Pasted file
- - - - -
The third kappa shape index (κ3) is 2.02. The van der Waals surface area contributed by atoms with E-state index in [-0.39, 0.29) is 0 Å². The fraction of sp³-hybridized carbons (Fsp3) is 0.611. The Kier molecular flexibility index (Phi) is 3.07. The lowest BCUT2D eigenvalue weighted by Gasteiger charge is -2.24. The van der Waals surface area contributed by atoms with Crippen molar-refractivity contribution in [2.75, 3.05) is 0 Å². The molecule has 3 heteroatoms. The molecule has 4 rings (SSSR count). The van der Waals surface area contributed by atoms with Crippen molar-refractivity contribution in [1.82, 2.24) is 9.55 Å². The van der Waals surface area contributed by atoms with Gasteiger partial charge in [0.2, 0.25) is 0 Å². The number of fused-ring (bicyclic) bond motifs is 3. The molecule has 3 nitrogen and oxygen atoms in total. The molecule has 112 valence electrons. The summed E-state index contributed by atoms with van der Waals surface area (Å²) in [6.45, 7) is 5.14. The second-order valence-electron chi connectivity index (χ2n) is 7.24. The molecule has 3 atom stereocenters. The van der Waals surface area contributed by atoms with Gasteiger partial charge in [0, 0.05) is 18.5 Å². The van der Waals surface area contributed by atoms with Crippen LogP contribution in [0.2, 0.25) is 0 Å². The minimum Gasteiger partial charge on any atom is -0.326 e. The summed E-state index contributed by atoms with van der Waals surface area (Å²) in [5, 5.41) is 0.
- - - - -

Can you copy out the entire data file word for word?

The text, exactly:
The third kappa shape index (κ3) is 2.02. The van der Waals surface area contributed by atoms with E-state index in [-0.39, 0.29) is 0 Å². The fraction of sp³-hybridized carbons (Fsp3) is 0.611. The Kier molecular flexibility index (Phi) is 3.07. The lowest BCUT2D eigenvalue weighted by Gasteiger charge is -2.24. The van der Waals surface area contributed by atoms with Crippen molar-refractivity contribution in [2.75, 3.05) is 0 Å². The molecule has 3 heteroatoms. The molecule has 4 rings (SSSR count). The van der Waals surface area contributed by atoms with Crippen molar-refractivity contribution in [1.82, 2.24) is 9.55 Å². The van der Waals surface area contributed by atoms with Gasteiger partial charge in [0.2, 0.25) is 0 Å². The number of fused-ring (bicyclic) bond motifs is 3. The molecule has 3 nitrogen and oxygen atoms in total. The molecule has 112 valence electrons. The summed E-state index contributed by atoms with van der Waals surface area (Å²) in [6.45, 7) is 5.14. The second-order valence-electron chi connectivity index (χ2n) is 7.24. The molecule has 3 atom stereocenters. The van der Waals surface area contributed by atoms with Gasteiger partial charge in [0, 0.05) is 18.5 Å². The van der Waals surface area contributed by atoms with Crippen LogP contribution in [0.2, 0.25) is 0 Å². The minimum Gasteiger partial charge on any atom is -0.326 e. The summed E-state index contributed by atoms with van der Waals surface area (Å²) in [5, 5.41) is 0.